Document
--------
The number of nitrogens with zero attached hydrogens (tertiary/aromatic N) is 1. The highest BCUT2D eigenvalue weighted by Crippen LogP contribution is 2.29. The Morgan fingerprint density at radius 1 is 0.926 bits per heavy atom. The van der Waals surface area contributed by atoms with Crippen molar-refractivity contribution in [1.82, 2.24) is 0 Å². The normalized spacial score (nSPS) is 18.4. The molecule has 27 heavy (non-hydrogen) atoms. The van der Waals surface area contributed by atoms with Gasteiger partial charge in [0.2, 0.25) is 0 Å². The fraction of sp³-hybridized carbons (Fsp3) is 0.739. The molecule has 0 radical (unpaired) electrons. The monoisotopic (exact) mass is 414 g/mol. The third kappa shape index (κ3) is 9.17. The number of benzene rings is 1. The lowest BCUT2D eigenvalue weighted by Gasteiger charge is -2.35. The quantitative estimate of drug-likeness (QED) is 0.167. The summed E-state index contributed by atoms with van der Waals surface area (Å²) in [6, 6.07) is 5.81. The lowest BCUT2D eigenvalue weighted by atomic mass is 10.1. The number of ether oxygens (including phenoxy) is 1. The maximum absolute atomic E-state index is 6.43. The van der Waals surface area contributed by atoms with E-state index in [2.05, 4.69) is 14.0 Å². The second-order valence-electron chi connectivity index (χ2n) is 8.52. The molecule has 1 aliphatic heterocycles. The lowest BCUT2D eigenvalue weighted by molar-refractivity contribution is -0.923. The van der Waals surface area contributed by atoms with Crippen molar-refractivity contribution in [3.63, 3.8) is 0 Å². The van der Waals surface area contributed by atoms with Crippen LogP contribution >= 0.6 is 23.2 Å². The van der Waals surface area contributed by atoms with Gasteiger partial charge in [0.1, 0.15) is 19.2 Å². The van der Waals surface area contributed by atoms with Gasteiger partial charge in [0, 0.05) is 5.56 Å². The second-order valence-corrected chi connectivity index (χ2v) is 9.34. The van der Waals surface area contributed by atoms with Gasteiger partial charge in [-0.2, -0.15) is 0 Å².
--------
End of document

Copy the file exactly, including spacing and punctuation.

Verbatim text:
The number of nitrogens with zero attached hydrogens (tertiary/aromatic N) is 1. The highest BCUT2D eigenvalue weighted by Crippen LogP contribution is 2.29. The Morgan fingerprint density at radius 1 is 0.926 bits per heavy atom. The van der Waals surface area contributed by atoms with Crippen molar-refractivity contribution in [1.82, 2.24) is 0 Å². The normalized spacial score (nSPS) is 18.4. The molecule has 27 heavy (non-hydrogen) atoms. The van der Waals surface area contributed by atoms with Gasteiger partial charge in [0.2, 0.25) is 0 Å². The fraction of sp³-hybridized carbons (Fsp3) is 0.739. The molecule has 0 radical (unpaired) electrons. The monoisotopic (exact) mass is 414 g/mol. The third kappa shape index (κ3) is 9.17. The number of benzene rings is 1. The lowest BCUT2D eigenvalue weighted by Gasteiger charge is -2.35. The quantitative estimate of drug-likeness (QED) is 0.167. The summed E-state index contributed by atoms with van der Waals surface area (Å²) in [6, 6.07) is 5.81. The lowest BCUT2D eigenvalue weighted by atomic mass is 10.1. The number of ether oxygens (including phenoxy) is 1. The maximum absolute atomic E-state index is 6.43. The van der Waals surface area contributed by atoms with E-state index in [2.05, 4.69) is 14.0 Å². The second-order valence-electron chi connectivity index (χ2n) is 8.52. The molecule has 1 aliphatic heterocycles. The lowest BCUT2D eigenvalue weighted by molar-refractivity contribution is -0.923. The van der Waals surface area contributed by atoms with Crippen molar-refractivity contribution in [3.63, 3.8) is 0 Å². The van der Waals surface area contributed by atoms with Crippen LogP contribution >= 0.6 is 23.2 Å². The van der Waals surface area contributed by atoms with Gasteiger partial charge in [0.1, 0.15) is 19.2 Å². The van der Waals surface area contributed by atoms with Gasteiger partial charge in [0, 0.05) is 5.56 Å². The second-order valence-corrected chi connectivity index (χ2v) is 9.34. The van der Waals surface area contributed by atoms with Gasteiger partial charge in [-0.2, -0.15) is 0 Å².